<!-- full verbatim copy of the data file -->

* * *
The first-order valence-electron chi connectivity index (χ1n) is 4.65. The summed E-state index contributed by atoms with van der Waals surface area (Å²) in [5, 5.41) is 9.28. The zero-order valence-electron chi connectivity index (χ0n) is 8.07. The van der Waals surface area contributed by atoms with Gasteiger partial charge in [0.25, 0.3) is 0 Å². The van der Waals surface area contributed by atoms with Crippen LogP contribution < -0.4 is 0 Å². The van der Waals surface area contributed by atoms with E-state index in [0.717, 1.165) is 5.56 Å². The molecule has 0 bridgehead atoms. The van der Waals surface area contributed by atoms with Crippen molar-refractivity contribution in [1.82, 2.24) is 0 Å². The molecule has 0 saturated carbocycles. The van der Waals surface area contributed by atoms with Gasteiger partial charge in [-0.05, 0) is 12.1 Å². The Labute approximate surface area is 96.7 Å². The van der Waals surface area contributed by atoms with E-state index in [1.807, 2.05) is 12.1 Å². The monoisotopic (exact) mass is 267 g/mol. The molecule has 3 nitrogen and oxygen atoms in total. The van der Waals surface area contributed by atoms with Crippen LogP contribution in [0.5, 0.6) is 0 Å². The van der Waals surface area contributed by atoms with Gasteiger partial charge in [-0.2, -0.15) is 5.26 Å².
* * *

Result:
The first-order valence-electron chi connectivity index (χ1n) is 4.65. The summed E-state index contributed by atoms with van der Waals surface area (Å²) in [5, 5.41) is 9.28. The zero-order valence-electron chi connectivity index (χ0n) is 8.07. The van der Waals surface area contributed by atoms with Gasteiger partial charge in [0.25, 0.3) is 0 Å². The van der Waals surface area contributed by atoms with Crippen LogP contribution < -0.4 is 0 Å². The van der Waals surface area contributed by atoms with E-state index in [0.717, 1.165) is 5.56 Å². The molecule has 0 bridgehead atoms. The van der Waals surface area contributed by atoms with Crippen molar-refractivity contribution in [1.82, 2.24) is 0 Å². The molecule has 0 saturated carbocycles. The van der Waals surface area contributed by atoms with Gasteiger partial charge in [-0.05, 0) is 12.1 Å². The Labute approximate surface area is 96.7 Å². The van der Waals surface area contributed by atoms with E-state index in [1.807, 2.05) is 12.1 Å². The monoisotopic (exact) mass is 267 g/mol. The molecule has 3 nitrogen and oxygen atoms in total. The van der Waals surface area contributed by atoms with Crippen LogP contribution in [0.5, 0.6) is 0 Å². The van der Waals surface area contributed by atoms with Gasteiger partial charge in [-0.2, -0.15) is 5.26 Å².